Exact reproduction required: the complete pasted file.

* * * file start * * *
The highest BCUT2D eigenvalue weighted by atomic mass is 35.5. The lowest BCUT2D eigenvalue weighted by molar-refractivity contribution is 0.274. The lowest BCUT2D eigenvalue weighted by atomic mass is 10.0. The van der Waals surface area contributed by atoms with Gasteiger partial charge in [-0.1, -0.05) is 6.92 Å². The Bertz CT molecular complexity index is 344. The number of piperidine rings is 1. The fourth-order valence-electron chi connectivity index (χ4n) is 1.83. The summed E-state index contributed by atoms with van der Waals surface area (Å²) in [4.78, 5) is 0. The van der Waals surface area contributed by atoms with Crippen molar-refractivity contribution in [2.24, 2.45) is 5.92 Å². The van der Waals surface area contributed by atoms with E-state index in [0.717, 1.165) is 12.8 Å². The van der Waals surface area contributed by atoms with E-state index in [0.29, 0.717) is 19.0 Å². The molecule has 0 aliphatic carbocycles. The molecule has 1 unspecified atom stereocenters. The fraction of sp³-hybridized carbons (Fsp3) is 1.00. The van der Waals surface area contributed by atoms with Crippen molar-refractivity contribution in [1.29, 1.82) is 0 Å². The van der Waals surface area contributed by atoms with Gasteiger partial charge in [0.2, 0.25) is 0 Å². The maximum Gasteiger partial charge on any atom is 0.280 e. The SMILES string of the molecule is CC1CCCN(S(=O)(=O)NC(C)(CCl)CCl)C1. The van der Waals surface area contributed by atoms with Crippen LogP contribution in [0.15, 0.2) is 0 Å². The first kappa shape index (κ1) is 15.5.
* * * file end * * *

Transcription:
The highest BCUT2D eigenvalue weighted by atomic mass is 35.5. The lowest BCUT2D eigenvalue weighted by molar-refractivity contribution is 0.274. The lowest BCUT2D eigenvalue weighted by atomic mass is 10.0. The van der Waals surface area contributed by atoms with Gasteiger partial charge in [-0.1, -0.05) is 6.92 Å². The Bertz CT molecular complexity index is 344. The number of piperidine rings is 1. The fourth-order valence-electron chi connectivity index (χ4n) is 1.83. The summed E-state index contributed by atoms with van der Waals surface area (Å²) in [4.78, 5) is 0. The van der Waals surface area contributed by atoms with Crippen molar-refractivity contribution in [2.24, 2.45) is 5.92 Å². The van der Waals surface area contributed by atoms with E-state index in [0.717, 1.165) is 12.8 Å². The van der Waals surface area contributed by atoms with E-state index in [0.29, 0.717) is 19.0 Å². The molecule has 0 aliphatic carbocycles. The molecule has 1 unspecified atom stereocenters. The fraction of sp³-hybridized carbons (Fsp3) is 1.00. The van der Waals surface area contributed by atoms with Crippen molar-refractivity contribution in [1.29, 1.82) is 0 Å². The van der Waals surface area contributed by atoms with Gasteiger partial charge in [0.2, 0.25) is 0 Å². The maximum Gasteiger partial charge on any atom is 0.280 e. The SMILES string of the molecule is CC1CCCN(S(=O)(=O)NC(C)(CCl)CCl)C1. The van der Waals surface area contributed by atoms with Crippen LogP contribution in [0.15, 0.2) is 0 Å². The first kappa shape index (κ1) is 15.5.